Ormai scottato da troppi pesci d'aprile fuori stagione, da troppe cialtronate truffaldine, da troppe trappole gaglioffe per turisti: questa notizia sembra proprio appartenere a questa categoria...
Sarebbe stata trovata nientepopò di meno che (resti del)la statua del cavallo di Troia!
Resti lignei di fasciame di nave ed una placca bronzea danneggiata con la scritta:"Per il loro ritorno a casa i Greci dedicano quest'offerta ad Athena" il tutto dentro al perimetro dell'antica e studiatissima città.
Se si tratta di un falso - pertanto - è certamente un 'falso erudito', in quanto a questa frase esistono alcuni richiami letterari antichi.
Il radiocarbonio si esprime a favore: la data sarebbe il XII-XIII secolo a.C.
I nomi degli autori sono di tutto rispetto e la loro appartenenza è la Boston University.
Però l'editore ci tiene ad aggiungere una postilla: "questa storia è totalmente non confermata": anche a lui sembra che qualcuno l'abbia sparata grossa...
Pieces of Trojan Horse said to have been discovered
Turkish archaeologists claim a historical discovery as they believe they have found pieces of the Trojan Horse.
According to a report by newsit.gr, Turkish archaeologists excavating on the site of the historical city of Troy on the hills of Hisarlik, have unearthed a large wooden structure. Historians and archaeologists presume that the pieces are remains of the legendary Trojan Horse.
Excavations brought to light dozens of fir planks and beams up to 15 meters long, assembled in a strange form.
The wooden assembly was inside the walls of the ancient city of Troy.
Fir planks were used for building seafaring ships, archaeologists say.
The Trojan Horse is considered to be a mythical structure.
Described as a horse in Homer’s Odyssey, historians suggest that the writer was making an analogy for a war machine, or a natural disaster.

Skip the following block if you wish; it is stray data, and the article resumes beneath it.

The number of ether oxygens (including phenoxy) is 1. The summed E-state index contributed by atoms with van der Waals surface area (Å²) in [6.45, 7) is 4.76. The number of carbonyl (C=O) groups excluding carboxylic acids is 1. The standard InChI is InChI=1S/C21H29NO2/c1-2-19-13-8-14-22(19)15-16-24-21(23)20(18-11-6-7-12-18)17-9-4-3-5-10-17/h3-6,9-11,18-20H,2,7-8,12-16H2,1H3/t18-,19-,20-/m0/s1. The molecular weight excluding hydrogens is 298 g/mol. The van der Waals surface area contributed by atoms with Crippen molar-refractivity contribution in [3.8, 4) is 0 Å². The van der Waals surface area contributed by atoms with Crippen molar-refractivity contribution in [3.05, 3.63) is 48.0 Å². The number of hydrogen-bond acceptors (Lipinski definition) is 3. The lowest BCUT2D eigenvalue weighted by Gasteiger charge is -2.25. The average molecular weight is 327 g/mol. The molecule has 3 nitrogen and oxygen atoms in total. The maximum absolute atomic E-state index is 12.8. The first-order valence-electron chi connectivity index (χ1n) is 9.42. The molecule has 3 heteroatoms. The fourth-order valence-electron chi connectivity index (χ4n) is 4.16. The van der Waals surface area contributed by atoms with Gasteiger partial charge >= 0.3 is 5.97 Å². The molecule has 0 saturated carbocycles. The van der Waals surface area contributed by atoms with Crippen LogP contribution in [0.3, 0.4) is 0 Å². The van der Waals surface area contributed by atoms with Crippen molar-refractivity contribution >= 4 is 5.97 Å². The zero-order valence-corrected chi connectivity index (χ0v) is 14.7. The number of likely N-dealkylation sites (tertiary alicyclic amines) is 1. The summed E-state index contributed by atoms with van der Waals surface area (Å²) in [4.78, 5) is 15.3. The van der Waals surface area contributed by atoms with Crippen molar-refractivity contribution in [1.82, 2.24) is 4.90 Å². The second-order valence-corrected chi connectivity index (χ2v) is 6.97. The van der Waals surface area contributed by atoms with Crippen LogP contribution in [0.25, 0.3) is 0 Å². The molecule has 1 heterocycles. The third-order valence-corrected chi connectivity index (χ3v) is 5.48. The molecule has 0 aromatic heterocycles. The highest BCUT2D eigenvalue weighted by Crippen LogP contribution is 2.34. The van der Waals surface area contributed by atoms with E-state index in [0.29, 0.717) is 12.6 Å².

The structure found fits the description by Homer, Virgil, Augustus and Quintus Smyrnaeus. So, archaeologists tend to believe that the finding is indeed the remains of the subterfuge Greeks used to conquer ancient Troy.
Another discovery that supports the archaeologists’ claims is a damaged bronze plate with the inscription “For their return home, the Greeks dedicate this offering to Athena.”
Quintus Smyrnaeus refers to the particular plate in his epic poem “Posthomerica” and the plate was also found on the site.
The two archaeologists leading the excavation, Boston University professors Christine Morris and Chris Wilson, say that they have a “high level of confidence” that the structure is indeed linked to the legendary horse.
They say that all the tests performed up to now have only confirmed their theory.
“The carbon dating tests and other analysis have all suggested that the wooden pieces and other artifacts date from the 12th or 11th centuries B.C.,” says Professor Morris.
“This matches the dates cited for the Trojan War, by many ancient historians like Eratosthenes or Proclus.
The assembly of the work also matches the description made by many sources.
I don’t want to sound overconfident, but I’m pretty certain that we found the real thing!”
Editor's Note: This story is totally unconfirmed!
Author: Philip Chrysopoulos |
Source: The Greek Reporter [November 06, 2014]